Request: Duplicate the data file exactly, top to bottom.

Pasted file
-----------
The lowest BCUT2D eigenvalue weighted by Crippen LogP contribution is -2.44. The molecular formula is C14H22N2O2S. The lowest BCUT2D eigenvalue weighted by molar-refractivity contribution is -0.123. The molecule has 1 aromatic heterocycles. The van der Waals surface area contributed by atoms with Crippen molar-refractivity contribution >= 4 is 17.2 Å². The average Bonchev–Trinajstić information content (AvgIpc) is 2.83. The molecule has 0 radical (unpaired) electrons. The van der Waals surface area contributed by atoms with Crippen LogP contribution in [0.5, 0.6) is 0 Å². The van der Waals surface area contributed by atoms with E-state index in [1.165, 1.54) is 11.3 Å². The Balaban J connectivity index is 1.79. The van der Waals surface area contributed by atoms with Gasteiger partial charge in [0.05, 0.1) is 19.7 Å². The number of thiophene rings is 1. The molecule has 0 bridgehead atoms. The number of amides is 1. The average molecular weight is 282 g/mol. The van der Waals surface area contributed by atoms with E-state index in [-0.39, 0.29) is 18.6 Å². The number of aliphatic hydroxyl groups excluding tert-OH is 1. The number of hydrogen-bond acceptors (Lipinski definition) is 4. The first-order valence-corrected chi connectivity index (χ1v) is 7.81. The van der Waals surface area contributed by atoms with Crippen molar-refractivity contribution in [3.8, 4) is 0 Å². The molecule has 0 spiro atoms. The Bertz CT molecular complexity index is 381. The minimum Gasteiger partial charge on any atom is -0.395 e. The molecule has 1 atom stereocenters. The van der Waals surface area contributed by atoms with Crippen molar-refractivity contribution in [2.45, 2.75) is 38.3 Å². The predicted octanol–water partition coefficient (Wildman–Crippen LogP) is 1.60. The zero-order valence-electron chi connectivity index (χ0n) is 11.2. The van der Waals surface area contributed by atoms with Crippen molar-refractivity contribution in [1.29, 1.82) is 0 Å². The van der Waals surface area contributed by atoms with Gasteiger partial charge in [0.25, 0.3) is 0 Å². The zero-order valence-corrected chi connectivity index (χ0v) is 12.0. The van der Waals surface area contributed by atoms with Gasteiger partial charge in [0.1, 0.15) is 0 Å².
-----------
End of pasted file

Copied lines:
The lowest BCUT2D eigenvalue weighted by Crippen LogP contribution is -2.44. The molecular formula is C14H22N2O2S. The lowest BCUT2D eigenvalue weighted by molar-refractivity contribution is -0.123. The molecule has 1 aromatic heterocycles. The van der Waals surface area contributed by atoms with Crippen molar-refractivity contribution >= 4 is 17.2 Å². The average Bonchev–Trinajstić information content (AvgIpc) is 2.83. The molecule has 0 radical (unpaired) electrons. The van der Waals surface area contributed by atoms with Crippen LogP contribution in [0.5, 0.6) is 0 Å². The van der Waals surface area contributed by atoms with E-state index in [1.165, 1.54) is 11.3 Å². The Balaban J connectivity index is 1.79. The van der Waals surface area contributed by atoms with Gasteiger partial charge in [0.05, 0.1) is 19.7 Å². The number of thiophene rings is 1. The molecule has 0 bridgehead atoms. The number of amides is 1. The average molecular weight is 282 g/mol. The van der Waals surface area contributed by atoms with E-state index in [-0.39, 0.29) is 18.6 Å². The number of aliphatic hydroxyl groups excluding tert-OH is 1. The number of hydrogen-bond acceptors (Lipinski definition) is 4. The first-order valence-corrected chi connectivity index (χ1v) is 7.81. The van der Waals surface area contributed by atoms with Crippen molar-refractivity contribution in [3.8, 4) is 0 Å². The molecule has 0 spiro atoms. The Bertz CT molecular complexity index is 381. The minimum Gasteiger partial charge on any atom is -0.395 e. The molecule has 1 atom stereocenters. The van der Waals surface area contributed by atoms with Crippen molar-refractivity contribution in [2.45, 2.75) is 38.3 Å². The predicted octanol–water partition coefficient (Wildman–Crippen LogP) is 1.60. The zero-order valence-electron chi connectivity index (χ0n) is 11.2. The van der Waals surface area contributed by atoms with Crippen molar-refractivity contribution in [1.29, 1.82) is 0 Å². The van der Waals surface area contributed by atoms with Gasteiger partial charge in [0.25, 0.3) is 0 Å². The zero-order valence-corrected chi connectivity index (χ0v) is 12.0. The van der Waals surface area contributed by atoms with Gasteiger partial charge in [0.1, 0.15) is 0 Å².